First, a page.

Strength in Crisis

Strength in Crisis

October 04, 2020 | Sarah Stewart

It was July when the stewardship team chose strength in crisis and the image of the honeybee as our theme for this year. And what crisis in particular were we thinking of? certainly, the crisis of the Coronavirus. We mourn the 200,000 Americans and 1 million people worldwide who have died of this virus. We mourn all our losses, from loved ones we cannot visit, to jobs we lost or afraid will disappear, to the closure of schools, and all the ways we cannot be together. We mourn the recent increase in cases in Massachusetts.

As a church, we have been strong through this crisis, thanks to our amazing community, thanks to all of you. We have moved worship services online when we could no longer gather in person. A team of caring people reached out to every member and friend to check in on them during the quarantine. Small groups meet online for mutual support, laughter, spiritual exploration, and friendship. And when we had to, we came out in person to help a member find emergency housing, to bury our beloved dead, to march in the streets to proclaim that black lives matter; we were strong in the heart of the storm. And racism and white supremacy are another crisis we're facing right now, that's why it's so important to say that black lives matter. Fires on the West Coast destroying homes and habitats are forcing us to face the reality of climate disaster. These crises along with the Coronavirus are national and global in scale. We can take action here in our local areas. Our members are active in efforts to cool Worcester neighborhoods, to green our church building, to march in support of racial justice, to reform policing in Worcester and in Massachusetts. Yet our nation lacks leadership to confront these evils at a national level. This week, the President refused to condemn white supremacist groups, he refuses to say he will accept the results of the election, should his opponent win. And now he has been diagnosed with coronavirus, after refusing to wear a mask or practice distancing, as all of us have done for months, putting our nation's leadership in jeopardy. We pray that he and the First Lady and all those who have been diagnosed in his circle will recover from this illness, and that they will emerge with compassion for the millions of Americans who have had the disease. Our nation's leadership has been chaotic for a long time and the chaos may continue. We know the reality here, here in our congregation, in our community, that our resilience here in Worcester and as First Unitarian Church are more important and necessary than ever. Resilience in the face of danger brings to mind the honeybee. And that's why we chose it as the image for this year stewardship campaign.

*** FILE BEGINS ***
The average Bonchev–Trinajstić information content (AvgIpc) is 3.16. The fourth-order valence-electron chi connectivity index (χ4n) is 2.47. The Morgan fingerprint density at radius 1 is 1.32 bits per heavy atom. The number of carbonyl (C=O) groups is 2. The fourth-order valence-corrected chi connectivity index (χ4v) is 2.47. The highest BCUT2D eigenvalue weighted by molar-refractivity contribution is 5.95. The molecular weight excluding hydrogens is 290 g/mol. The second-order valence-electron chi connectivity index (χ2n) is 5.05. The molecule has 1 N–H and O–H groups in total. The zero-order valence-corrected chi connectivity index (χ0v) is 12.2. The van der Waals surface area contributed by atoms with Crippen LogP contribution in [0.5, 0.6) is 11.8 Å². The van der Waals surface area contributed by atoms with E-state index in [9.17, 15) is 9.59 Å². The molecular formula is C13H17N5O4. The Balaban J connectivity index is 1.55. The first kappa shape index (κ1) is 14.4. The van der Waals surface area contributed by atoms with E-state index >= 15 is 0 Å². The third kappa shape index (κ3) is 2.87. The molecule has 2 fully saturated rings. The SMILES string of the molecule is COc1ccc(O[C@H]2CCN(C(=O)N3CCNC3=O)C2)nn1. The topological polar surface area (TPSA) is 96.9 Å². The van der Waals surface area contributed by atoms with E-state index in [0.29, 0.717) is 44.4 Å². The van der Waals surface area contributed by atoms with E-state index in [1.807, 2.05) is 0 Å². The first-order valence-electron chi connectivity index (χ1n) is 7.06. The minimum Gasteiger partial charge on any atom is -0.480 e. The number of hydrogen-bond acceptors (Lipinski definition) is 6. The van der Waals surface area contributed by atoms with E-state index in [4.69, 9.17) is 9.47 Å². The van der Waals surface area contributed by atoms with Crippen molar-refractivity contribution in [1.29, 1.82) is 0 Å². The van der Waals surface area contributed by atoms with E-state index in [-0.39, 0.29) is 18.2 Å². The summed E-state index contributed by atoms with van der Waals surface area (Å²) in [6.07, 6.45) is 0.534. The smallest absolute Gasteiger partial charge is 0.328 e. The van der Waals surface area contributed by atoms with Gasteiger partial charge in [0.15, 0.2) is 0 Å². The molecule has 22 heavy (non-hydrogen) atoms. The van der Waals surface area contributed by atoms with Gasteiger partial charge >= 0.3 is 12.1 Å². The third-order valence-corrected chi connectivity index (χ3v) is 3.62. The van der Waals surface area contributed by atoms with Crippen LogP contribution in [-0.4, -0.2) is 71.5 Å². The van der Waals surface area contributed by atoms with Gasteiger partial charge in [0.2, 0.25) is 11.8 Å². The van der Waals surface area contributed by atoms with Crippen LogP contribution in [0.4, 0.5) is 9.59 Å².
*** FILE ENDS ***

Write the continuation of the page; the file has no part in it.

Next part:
When the team chose the honeybee as a symbol of strength, I said, I was sure that there would be images to work with in a stewardship sermon, and I really had no idea how rich the imagery was. The natural world is not given to us as a metaphor for our lives, it is simply the way it is, honeybees and flowering plants have co-evolved to support each other in their given environment. But we have evolved to be meaning-makers in our world. So, we witness the beauty of the world and give it greater value in our own lives, by investing it with meaning and understanding. We come humbly before the honeybee today, to learn the lessons she has to teach us as we face our own crises and look for our own strength. So, I told you there was a fund of parallels between the honeybee and the church, and our church at its best, has a lot in common with a beehive. So, here are things that bees do together in their beehive; they cooperate for the wellbeing of the hive; they care for their young, they build honeycomb, which will serve as a place to cure nectar and honey and to grow larval bees, they find and collect nectar and pollen from flowers, which they need for their food, they tend the queen, who lays all the eggs in the high, they share information with each other about food sources, they work together in a relay team to mature nectar into honey, they cool and heat and protect the nest, and they search out a new home, when needed. Every bee has a job to do in the hive, and every bee’s job supports the whole. So, here's our first parallel with church, because cooperation is a central value of our church community. We're cooperating together right now to offer these worship services and other online and a few in person opportunities for a community. And we're seeking in everything we do, not to try to privilege in person over online, but to acknowledge that everybody is at different points in their readiness to come together. So, we say, how can we keep our offerings online and robust on the internet as well as in person? even as we hope that the coronavirus pandemic lessens in Massachusetts.